Early Morning Opera (Los Angeles (United States))
Holoscenes is a major performance installation enacted in an immense rectangular glass box in the centre of the city. We see scenes of daily life: someone reading the newspaper and sipping their coffee, someone else washing the floors and windows, playing the guitar or making their bed. Suddenly the set transforms into a giant aquarium as 13,000 litres of water fill it within minutes, submerging the performers inside. Some of them try, in vain, to ignore the situation or escape, but the majority struggle to adapt to the new reality as best they can.
The piece is a clear poetic interpretation of how climate change may lead to a rapid rise in sea levels. Like the performers, we are adapting little by little in spite of ourselves. The threat is real but, despite scientists’ warnings, it still seems abstract or far off. Or perhaps it is our tremendous capacity for adaptation that is ultimately desensitizing us? The performance, both fascinating and terrifying, makes you viscerally feel the danger, so that it’s no longer just an intellectual exercise. Hold your breath…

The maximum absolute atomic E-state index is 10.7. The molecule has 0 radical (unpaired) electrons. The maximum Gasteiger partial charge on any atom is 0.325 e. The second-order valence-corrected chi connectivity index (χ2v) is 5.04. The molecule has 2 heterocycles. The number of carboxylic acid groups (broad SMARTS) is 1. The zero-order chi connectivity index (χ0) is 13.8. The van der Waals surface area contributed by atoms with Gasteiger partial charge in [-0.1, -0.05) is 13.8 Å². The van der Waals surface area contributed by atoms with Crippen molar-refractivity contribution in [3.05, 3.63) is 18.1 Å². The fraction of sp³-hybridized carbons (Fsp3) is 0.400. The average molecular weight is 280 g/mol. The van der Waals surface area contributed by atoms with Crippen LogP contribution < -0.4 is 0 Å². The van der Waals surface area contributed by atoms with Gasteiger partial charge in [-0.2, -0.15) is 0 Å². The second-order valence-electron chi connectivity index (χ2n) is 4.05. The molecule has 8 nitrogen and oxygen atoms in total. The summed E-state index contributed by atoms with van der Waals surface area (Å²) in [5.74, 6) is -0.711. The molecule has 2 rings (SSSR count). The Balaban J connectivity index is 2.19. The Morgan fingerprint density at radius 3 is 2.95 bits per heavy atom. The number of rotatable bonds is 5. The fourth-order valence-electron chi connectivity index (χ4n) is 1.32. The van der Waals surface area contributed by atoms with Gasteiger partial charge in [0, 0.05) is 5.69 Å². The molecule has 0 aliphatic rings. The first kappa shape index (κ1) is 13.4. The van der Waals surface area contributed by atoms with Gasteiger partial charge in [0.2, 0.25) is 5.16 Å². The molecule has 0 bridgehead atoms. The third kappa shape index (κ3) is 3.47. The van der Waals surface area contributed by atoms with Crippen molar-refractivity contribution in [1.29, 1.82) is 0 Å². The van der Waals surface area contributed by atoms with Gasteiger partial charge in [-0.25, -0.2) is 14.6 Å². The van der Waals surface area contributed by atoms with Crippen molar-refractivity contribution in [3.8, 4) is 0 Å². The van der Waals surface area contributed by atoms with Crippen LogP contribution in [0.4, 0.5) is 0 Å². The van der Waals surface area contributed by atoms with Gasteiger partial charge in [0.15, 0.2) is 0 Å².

Holoscenes is a contemplative, sensory experience with no lines, text or dialogue. The title refers to the current geological era, called the Holocene, which has been going on for 11,000 years now. The uninterrupted performance takes five hours in total, and each new version combines four out of seven segments. Each segment plays with variations on the same theme and lasts about an hour. There is no chronological order within or between segments. It is an open‑access work, free of charge, without any reserved spots.